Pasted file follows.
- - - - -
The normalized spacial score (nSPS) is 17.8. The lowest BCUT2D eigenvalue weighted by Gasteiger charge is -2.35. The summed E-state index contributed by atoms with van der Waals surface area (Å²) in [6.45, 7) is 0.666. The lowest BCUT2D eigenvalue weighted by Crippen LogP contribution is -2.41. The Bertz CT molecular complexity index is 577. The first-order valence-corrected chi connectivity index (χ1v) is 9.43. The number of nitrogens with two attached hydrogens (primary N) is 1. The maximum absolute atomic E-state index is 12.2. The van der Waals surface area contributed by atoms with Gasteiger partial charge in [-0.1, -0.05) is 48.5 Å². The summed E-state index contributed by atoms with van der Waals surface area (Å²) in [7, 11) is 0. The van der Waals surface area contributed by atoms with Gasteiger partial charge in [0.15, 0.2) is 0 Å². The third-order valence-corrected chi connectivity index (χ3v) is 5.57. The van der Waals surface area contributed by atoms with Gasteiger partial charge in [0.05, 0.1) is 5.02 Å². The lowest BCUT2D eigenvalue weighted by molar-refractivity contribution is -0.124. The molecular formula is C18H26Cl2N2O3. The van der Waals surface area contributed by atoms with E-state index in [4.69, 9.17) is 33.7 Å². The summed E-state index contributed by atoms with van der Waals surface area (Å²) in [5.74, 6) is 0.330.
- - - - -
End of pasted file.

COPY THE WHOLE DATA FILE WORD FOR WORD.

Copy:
The normalized spacial score (nSPS) is 17.8. The lowest BCUT2D eigenvalue weighted by Gasteiger charge is -2.35. The summed E-state index contributed by atoms with van der Waals surface area (Å²) in [6.45, 7) is 0.666. The lowest BCUT2D eigenvalue weighted by Crippen LogP contribution is -2.41. The Bertz CT molecular complexity index is 577. The first-order valence-corrected chi connectivity index (χ1v) is 9.43. The number of nitrogens with two attached hydrogens (primary N) is 1. The maximum absolute atomic E-state index is 12.2. The van der Waals surface area contributed by atoms with Gasteiger partial charge in [-0.1, -0.05) is 48.5 Å². The summed E-state index contributed by atoms with van der Waals surface area (Å²) in [7, 11) is 0. The van der Waals surface area contributed by atoms with Gasteiger partial charge in [0.15, 0.2) is 0 Å². The third-order valence-corrected chi connectivity index (χ3v) is 5.57. The van der Waals surface area contributed by atoms with Gasteiger partial charge in [0.05, 0.1) is 5.02 Å². The lowest BCUT2D eigenvalue weighted by molar-refractivity contribution is -0.124. The molecular formula is C18H26Cl2N2O3. The van der Waals surface area contributed by atoms with E-state index in [4.69, 9.17) is 33.7 Å². The summed E-state index contributed by atoms with van der Waals surface area (Å²) in [5.74, 6) is 0.330.